Over the course of the show, Charlotte and her two bandmates would play the entirety of her new album Phoenix with the occasional older essential tracks strewn throughout the setlist. She spoke to the audience early on about how meaningful it was to be able to be touring the album finally – over a year after its release – and how happy she was that we could all hear it live. She said these songs were important to her and to feel the love from everyone as she performed in front of a live audience was something that she had truly been missing.

We got to see several different sides of Cardin throughout the show: rocking out with a guitar through songs like “Daddy,” dancing behind the keys while playing “Main Girl,” or just singing and vibing to the sounds of her drummer and bassist through the cover of Daniel Belanger’s “Fous N’importe Où.” Before she played “Sun Goes Down (Buddy)” a little more than halfway through the performance, the other band members left the stage and she sat on a stool front and center with her acoustic guitar in hand and told us about how it was a song she wrote for a friend in their time of need. Eyes staring off in the distance as she played the heartfelt melody, you could see from the look on her face that she had clearly poured a lot into the song.

When she played “Meaningless” towards the end of the night – the song which she would later go on to win best single of the year for – the back stage lighting, which had been so many different darker hued colours over the course of the night, turned shades of red, orange & yellow, with what looked like a rising sun in the middle of it. Bathed in that light, Charlotte belted out the hit single while the entire audience danced along. It was only fitting to have such strong colours associated with the song, because with an album name like Phoenix, it was a great visual connection to the idea of a majestic bird rising from the ashes.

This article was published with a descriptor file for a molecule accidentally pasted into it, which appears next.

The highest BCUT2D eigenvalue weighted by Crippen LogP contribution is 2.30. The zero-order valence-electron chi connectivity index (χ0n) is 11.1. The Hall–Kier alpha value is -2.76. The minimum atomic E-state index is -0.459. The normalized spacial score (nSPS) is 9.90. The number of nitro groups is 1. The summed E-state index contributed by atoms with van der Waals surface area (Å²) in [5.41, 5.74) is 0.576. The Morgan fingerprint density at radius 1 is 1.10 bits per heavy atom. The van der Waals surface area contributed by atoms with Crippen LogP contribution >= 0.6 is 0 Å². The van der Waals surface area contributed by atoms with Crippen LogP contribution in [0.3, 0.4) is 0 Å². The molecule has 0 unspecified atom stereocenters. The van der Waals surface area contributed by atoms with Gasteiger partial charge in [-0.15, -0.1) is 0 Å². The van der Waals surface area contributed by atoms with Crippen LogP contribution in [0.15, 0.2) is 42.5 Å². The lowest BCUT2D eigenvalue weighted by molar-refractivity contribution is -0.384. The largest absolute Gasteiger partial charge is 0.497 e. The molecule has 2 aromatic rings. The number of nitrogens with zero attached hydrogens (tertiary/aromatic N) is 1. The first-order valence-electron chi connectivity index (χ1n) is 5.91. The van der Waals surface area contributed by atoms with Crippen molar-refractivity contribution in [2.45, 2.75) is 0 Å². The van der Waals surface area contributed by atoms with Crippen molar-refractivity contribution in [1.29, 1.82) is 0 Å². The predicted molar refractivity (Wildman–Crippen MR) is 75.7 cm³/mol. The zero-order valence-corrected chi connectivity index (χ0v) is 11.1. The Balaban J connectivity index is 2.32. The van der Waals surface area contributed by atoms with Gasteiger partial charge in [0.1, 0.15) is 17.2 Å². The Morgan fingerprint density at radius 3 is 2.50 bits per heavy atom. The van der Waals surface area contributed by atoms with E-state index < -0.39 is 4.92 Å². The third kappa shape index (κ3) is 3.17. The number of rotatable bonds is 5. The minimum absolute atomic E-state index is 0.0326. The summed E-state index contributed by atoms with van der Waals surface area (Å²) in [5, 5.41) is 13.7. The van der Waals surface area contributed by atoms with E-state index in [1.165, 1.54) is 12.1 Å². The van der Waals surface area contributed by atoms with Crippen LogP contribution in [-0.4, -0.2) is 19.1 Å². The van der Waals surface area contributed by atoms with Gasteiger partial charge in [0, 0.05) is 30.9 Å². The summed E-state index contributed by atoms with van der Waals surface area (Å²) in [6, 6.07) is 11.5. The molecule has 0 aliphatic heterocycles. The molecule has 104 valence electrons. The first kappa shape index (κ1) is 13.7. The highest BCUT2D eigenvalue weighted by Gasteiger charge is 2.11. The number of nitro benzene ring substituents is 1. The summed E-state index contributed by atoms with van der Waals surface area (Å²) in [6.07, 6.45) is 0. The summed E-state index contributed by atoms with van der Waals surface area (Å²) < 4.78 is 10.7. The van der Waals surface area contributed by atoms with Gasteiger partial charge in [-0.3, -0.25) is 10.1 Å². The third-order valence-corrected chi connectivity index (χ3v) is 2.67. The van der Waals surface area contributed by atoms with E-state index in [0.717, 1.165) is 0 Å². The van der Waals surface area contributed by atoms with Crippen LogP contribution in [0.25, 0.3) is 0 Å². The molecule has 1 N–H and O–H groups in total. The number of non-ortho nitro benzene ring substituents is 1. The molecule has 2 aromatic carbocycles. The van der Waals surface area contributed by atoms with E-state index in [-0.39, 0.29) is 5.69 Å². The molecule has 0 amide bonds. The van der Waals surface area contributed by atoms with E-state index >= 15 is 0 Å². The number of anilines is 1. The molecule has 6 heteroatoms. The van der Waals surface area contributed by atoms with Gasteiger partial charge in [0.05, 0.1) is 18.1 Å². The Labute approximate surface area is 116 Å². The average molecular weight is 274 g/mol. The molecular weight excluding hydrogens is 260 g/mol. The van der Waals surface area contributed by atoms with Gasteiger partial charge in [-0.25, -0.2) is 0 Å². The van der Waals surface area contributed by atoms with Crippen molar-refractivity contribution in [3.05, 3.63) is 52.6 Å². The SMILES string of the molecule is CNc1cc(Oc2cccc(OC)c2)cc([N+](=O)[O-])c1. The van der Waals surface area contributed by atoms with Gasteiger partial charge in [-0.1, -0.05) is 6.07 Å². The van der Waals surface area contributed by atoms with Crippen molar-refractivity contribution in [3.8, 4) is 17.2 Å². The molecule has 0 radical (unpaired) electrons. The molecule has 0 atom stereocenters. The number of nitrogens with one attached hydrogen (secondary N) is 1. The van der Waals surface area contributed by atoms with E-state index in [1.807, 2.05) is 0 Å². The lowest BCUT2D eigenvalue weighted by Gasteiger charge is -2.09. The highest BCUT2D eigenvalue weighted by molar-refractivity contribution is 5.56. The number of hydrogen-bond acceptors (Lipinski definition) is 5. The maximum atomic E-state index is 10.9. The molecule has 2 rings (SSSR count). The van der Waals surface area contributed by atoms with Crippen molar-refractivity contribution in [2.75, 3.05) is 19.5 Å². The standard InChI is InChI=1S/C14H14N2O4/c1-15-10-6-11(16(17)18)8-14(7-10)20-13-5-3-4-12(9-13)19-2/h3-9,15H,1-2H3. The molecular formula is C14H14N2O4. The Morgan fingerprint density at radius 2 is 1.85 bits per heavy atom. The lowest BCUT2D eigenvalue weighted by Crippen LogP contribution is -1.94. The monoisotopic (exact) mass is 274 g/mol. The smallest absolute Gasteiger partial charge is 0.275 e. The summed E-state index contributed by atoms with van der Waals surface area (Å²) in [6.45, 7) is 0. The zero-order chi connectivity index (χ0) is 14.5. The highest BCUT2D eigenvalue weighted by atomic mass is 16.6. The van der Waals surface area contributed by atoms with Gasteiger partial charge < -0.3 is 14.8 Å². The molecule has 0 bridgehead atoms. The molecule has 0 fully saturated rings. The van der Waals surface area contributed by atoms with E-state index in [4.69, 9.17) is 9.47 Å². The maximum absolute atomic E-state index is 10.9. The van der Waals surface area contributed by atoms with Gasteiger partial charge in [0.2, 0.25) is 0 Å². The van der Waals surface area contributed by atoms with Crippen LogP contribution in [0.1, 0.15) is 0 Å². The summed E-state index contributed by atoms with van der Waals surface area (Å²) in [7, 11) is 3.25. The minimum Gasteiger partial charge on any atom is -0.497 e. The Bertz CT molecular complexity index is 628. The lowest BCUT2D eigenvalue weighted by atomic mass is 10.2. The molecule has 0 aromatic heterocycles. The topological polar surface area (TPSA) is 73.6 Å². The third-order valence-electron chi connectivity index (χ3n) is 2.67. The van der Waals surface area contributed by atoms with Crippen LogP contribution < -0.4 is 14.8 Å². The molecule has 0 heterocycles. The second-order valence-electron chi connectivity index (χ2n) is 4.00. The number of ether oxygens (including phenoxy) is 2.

For an artist who started playing venues like The Great Hall to now playing the Elgin and at the Junos, it will be fun to see where she goes from here in the coming years. As for those awards, Cardin took home Junos for Album of the Year, Pop Album of the Year and Artist of the Year – an impressive feat!
- Kyle Cadogan

Concert Review: Gang Of Youths, May 6, Danforth Music Hall

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Gang of Youths (35)